Spring4Shell: Spring Flaws Lead to Confusion, Concerns of New Log4Shell-Like Threat
The disclosure of several vulnerabilities affecting the widely used Spring Java framework has led to confusion and concerns that organizations may need to deal with a flaw similar to the notorious Log4Shell.
VMware-owned Spring has been described as the world’s most popular Java framework. Spring is designed to increase speed and productivity by making Java programming easier.
The cybersecurity community started to panic on Wednesday after a Chinese researcher recently made available a proof-of-concept (PoC) exploit for a remote code execution vulnerability affecting the Spring framework’s Core module.
The PoC exploit has since been removed, but researchers who have analyzed it have confirmed that it targets what appears to be an unpatched flaw that can be exploited without authentication. A CVSS score of 10 has been assigned to the bug, but there is no CVE identifier.
Cybersecurity company Praetorian reported that the zero-day vulnerability, which has been dubbed Spring4Shell and SpringShell, appears to be the result of a bypass for an old security hole tracked as CVE-2010-1622.
After the world learned about the existence of Spring4Shell, many in the cybersecurity community warned that the vulnerability could turn out to be worse than the Log4j flaw known as Log4Shell, which has been exploited in many attacks by both profit-driven cybercriminals and state-sponsored threat actors. Concerns were raised due to the apparent ease of exploitation and the widespread use of Spring.
However, a closer analysis revealed that organizations might not need to panic over Spring4Shell. While the PoC exploit released by the Chinese researcher does work, it only works against certain configurations and versions of Java 9 and newer. It’s still unclear how many applications are actually vulnerable to attacks.
The confusion surrounding the Spring4Shell vulnerability is made worse by two other Spring security holes that were disclosed and patched this week. One of them, tracked as CVE-2022-22963, has been described as a medium-severity issue in Spring Cloud Function that can be exploited to access local resources.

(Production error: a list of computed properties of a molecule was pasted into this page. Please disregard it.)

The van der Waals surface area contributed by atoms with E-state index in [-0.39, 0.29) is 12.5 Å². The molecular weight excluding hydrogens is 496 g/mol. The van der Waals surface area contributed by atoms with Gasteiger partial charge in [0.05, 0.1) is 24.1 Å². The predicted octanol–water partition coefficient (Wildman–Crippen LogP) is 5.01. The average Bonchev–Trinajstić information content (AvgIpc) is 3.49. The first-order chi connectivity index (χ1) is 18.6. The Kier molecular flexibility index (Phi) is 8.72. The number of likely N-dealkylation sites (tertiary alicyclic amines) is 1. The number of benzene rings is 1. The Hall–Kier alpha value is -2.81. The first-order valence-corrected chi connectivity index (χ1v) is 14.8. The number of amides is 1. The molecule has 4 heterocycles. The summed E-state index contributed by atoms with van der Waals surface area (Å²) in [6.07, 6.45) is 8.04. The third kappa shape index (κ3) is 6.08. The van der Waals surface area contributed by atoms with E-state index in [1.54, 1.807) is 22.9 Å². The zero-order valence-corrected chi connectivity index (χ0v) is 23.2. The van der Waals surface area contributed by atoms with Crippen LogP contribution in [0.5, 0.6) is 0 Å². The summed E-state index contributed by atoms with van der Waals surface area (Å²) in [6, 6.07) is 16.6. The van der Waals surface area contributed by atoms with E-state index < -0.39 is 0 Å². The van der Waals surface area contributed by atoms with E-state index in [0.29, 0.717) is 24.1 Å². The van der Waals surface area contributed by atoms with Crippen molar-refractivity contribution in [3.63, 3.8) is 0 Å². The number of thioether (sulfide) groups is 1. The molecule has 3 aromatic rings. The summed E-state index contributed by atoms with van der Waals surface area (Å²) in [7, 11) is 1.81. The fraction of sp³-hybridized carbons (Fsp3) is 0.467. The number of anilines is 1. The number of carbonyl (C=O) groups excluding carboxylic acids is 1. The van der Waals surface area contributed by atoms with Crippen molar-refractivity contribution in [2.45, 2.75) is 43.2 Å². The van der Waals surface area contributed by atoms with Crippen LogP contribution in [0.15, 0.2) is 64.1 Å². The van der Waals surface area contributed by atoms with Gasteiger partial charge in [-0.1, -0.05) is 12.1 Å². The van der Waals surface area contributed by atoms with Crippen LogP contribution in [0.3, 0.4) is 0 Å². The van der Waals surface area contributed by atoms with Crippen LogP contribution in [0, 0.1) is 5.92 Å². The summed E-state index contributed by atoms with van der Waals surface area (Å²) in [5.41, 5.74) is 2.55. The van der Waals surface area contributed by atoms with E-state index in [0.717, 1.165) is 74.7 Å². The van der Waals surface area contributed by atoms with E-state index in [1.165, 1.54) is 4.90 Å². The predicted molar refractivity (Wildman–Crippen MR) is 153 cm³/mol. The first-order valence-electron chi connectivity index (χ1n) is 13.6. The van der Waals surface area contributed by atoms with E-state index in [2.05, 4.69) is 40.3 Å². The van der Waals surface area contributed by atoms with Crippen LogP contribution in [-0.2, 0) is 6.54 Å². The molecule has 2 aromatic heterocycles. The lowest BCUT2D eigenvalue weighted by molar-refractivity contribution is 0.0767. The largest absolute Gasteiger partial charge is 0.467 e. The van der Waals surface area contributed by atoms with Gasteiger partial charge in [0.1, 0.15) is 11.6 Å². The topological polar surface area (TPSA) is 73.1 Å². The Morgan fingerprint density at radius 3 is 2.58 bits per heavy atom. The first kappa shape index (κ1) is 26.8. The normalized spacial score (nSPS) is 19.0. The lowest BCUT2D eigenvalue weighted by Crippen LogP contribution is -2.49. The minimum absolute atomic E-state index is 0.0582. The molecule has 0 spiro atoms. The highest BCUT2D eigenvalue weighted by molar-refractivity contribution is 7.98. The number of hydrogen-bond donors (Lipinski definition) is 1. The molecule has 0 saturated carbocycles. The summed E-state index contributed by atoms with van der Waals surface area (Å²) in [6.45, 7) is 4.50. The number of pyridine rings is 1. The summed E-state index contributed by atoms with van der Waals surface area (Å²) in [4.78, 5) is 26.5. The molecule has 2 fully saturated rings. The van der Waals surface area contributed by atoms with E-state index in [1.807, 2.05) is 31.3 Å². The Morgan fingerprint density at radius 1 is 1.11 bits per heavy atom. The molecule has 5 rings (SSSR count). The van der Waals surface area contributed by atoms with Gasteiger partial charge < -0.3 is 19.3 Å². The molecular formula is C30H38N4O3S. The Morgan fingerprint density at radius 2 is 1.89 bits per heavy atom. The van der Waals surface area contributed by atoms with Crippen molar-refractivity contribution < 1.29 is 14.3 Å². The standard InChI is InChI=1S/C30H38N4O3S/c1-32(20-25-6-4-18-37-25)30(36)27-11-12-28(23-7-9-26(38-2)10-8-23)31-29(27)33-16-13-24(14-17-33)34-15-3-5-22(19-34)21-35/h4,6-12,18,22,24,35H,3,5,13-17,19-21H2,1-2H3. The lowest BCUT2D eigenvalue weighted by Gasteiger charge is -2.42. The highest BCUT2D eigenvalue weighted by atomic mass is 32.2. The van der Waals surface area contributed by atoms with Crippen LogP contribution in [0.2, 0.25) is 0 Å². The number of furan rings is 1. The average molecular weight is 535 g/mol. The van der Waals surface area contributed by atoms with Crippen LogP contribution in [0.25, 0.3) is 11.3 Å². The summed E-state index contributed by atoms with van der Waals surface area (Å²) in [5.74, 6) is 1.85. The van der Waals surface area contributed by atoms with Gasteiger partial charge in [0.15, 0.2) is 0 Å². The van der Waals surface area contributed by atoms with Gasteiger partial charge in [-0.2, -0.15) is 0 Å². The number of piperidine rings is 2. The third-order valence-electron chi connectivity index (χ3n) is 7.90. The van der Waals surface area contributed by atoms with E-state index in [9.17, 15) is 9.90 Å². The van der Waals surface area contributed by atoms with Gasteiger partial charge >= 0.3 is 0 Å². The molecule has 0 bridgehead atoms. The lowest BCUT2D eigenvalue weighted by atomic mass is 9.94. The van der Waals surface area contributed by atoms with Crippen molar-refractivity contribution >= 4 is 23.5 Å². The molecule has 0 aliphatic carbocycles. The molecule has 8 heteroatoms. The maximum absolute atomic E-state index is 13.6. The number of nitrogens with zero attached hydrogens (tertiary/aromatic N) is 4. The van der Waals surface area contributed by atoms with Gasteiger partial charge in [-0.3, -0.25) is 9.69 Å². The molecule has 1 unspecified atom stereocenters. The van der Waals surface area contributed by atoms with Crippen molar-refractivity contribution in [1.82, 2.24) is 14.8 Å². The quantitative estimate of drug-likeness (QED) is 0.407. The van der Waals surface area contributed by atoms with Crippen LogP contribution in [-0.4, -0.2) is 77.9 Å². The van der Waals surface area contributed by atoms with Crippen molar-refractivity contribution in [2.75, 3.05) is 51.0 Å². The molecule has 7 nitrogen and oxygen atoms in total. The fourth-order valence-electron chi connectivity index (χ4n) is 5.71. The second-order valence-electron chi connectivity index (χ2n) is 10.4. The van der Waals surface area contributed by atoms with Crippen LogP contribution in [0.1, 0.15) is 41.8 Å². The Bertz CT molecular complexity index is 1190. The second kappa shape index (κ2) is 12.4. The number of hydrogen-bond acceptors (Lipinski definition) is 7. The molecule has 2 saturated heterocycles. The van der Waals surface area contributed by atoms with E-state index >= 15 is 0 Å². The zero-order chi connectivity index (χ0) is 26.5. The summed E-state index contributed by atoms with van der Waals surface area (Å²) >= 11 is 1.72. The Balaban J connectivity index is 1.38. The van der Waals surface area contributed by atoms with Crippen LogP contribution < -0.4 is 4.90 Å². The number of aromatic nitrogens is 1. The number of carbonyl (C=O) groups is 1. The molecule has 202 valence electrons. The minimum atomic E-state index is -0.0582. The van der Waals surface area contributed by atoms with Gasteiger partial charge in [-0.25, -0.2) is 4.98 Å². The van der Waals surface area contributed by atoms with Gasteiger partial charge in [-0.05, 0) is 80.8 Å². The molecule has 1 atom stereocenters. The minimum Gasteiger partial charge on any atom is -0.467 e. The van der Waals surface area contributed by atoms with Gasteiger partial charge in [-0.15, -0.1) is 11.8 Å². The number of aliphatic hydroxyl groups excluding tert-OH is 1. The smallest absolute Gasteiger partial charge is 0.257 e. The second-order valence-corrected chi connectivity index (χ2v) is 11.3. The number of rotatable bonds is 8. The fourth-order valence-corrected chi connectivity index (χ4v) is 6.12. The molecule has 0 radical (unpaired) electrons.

The second Spring vulnerability disclosed this week, CVE-2022-22950, is a medium-severity DoS flaw affecting the Spring Framework. Both flaws can be exploited using specially crafted Spring Expression Language (SpEL) expressions.
Many, including some cybersecurity firms, have incorrectly linked CVE-2022-22963 and CVE-2022- 22950 to the Spring4Shell vulnerability.
Akamai told SecurityWeek that it had seen exploitation attempts by attackers and bug bounty hunters since March 27, but the company seems to be referring to CVE-2022-22963, not the vulnerability tracked as Spring4Shell. Akamai has been contacted for clarifications.
There are also other unconfirmed reports of Spring4Shell being actively exploited in attacks, but given the confusion surrounding the vulnerability, these claims should be taken with a grain of salt.
Rapid7 said on Wednesday that it had not seen evidence of exploitation in the wild, and Flashpoint said it had “yet to observe exploitation attempts, or threat actor communications, regarding the SpringShell vulnerability.”
Until a patch becomes available for Spring4Shell, there are temporary mitigations that can be implemented to prevent attacks.